Whether taken No. 1 overall, in the first round or second round of the NBA Draft, each first-year player seemingly hits the proverbial rookie wall. The Los Angeles Lakers recently experienced it with Lonzo Ball and Kyle Kuzma.
Prior to a sprained MCL that’s sidelined Ball for eight games running, including Wednesday’s contest, he and Kuzma were playing more minutes on a regular basis than they ever have. Forty games into this season, it was the most either played in college.
So it was understandable, if not expected, when Ball’s and Kuzma’s efficiency and effectiveness began to wan. But to former NBA player Caron Butler, it’s more of a mental hurdle than physical challenge.
“It is a spot where you feel like you’re running in quick sand for like 10 to 15 games,” Butler told LakersNation.com.
“But it’s all mental, and you have to get out of it. The legendary Pat Riley was coaching me at the time (of being a rookie) and he told me, ‘Look, it’s all mental. I know it’s a rookie wall and everybody is telling you it’s OK to be tired. It’s not OK. Snap out of it.'”
Riley was notorious for his strict and grueling training regimen during his coaching days. “He just stayed on me,” Butler said. “We were the best condition, most-prepared, and I got through it.”
To their credit, neither Ball or Kuzma have mentioned or used fatigue as reason for an off night or poor stretch of play. Kuzma in particular has been adamant conditioning or being a rookie adversely affected him on the court.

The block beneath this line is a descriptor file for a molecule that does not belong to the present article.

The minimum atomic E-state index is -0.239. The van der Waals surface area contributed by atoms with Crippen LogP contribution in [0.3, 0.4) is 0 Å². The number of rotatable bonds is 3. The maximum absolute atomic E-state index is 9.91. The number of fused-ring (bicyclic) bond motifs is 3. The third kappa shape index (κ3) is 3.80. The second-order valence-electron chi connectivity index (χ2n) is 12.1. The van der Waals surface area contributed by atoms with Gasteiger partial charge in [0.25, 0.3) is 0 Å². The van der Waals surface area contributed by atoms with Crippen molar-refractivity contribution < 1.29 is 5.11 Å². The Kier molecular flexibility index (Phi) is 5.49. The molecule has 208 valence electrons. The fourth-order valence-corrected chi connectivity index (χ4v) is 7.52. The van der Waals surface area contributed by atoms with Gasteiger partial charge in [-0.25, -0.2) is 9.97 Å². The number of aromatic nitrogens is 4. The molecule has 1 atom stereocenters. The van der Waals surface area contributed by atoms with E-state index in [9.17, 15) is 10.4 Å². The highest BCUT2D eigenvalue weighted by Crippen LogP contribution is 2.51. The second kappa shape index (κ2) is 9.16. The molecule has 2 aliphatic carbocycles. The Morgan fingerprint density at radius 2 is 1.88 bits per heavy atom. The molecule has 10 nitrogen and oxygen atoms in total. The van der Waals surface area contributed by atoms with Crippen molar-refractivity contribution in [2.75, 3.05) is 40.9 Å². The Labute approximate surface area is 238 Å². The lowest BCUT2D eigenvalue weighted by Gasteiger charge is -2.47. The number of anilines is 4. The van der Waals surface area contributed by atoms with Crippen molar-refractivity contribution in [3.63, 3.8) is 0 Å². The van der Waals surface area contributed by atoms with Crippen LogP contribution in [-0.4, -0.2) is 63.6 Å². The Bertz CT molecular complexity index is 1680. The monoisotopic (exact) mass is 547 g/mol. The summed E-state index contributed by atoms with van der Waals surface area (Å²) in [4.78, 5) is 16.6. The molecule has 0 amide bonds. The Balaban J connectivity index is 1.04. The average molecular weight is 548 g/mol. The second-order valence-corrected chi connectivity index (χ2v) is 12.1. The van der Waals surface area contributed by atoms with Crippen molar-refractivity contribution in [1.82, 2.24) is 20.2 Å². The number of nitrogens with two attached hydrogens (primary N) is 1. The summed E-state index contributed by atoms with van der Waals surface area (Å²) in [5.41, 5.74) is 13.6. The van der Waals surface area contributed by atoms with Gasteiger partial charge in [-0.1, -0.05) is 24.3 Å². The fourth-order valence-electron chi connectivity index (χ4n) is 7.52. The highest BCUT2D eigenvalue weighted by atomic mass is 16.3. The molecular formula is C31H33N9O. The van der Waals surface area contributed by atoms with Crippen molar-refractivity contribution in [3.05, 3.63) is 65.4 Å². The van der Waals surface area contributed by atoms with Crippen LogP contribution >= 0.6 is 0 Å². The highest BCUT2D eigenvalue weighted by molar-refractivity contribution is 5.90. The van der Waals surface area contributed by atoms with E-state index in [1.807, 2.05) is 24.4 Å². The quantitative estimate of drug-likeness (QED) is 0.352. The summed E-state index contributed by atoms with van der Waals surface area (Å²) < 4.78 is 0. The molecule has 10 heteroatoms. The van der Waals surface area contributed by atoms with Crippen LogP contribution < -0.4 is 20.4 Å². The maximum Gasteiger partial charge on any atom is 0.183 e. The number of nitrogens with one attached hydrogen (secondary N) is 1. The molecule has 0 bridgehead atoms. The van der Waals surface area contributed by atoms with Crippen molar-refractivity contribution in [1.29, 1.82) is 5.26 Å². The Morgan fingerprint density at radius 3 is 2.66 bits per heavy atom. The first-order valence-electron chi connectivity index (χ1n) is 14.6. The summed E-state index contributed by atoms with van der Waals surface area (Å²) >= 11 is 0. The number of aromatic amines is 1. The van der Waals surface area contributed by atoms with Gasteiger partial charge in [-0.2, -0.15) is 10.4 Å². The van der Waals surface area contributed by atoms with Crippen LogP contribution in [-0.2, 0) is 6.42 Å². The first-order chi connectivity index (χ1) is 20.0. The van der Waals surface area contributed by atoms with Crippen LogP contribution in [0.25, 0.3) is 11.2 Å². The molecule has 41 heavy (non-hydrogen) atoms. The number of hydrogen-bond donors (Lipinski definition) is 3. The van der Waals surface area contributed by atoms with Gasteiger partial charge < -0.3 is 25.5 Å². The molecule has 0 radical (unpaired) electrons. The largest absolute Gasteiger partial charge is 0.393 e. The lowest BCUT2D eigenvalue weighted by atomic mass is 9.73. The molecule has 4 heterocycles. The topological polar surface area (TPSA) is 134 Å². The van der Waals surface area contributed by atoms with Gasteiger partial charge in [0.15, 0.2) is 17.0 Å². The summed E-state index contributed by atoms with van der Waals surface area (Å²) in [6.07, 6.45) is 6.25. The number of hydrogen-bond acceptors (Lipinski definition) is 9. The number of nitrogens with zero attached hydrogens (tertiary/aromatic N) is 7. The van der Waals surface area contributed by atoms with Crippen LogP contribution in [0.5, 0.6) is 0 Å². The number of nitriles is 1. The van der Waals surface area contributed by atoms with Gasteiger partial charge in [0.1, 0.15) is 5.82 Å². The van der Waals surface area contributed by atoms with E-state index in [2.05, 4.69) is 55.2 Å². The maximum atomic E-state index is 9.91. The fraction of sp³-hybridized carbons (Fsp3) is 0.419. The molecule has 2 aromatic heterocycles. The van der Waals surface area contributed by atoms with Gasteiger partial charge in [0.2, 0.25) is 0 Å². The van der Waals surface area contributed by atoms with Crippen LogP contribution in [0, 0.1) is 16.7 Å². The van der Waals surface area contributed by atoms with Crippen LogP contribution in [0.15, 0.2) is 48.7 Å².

As Ball and Kuzma push through a rookie season that brings about peaks and valleys as part of the NBA learning curve, Butler is hardly concerned about either. He’s also trusting his eyes when it comes to evaluating the Lakers’ latest No. 2 overall pick.
“If you did analytics on Lonzo Ball, initially you would think he’s not a super-talent,” Butler said. “But if you watch him and his feel, you know that he has ‘It.’ Whatever ‘it’ is, he’s got it. He’s a summer away from being all those things that we can imagine. You can’t speed through it.”
James Worthy, who was named to the All-Rookie team for the 1982-83 season, put an emphasis on Ball and Kuzma continuing to develop and remain focused.
“I would tell them never forget the fundamentals of the game, despite all the talent they have. And move forward,” Worthy said. “Once you leave everything on the floor, and that’s my advice, then just move forward.
“Don’t get bogged down in meaningless stuff and stuff you can’t control. You have to improve every year. Like Kobe did ever year, came back with something new. Continuous improvement and don’t be afraid to face your weaknesses. That’s one thing in this game you’ve got to overcome.”
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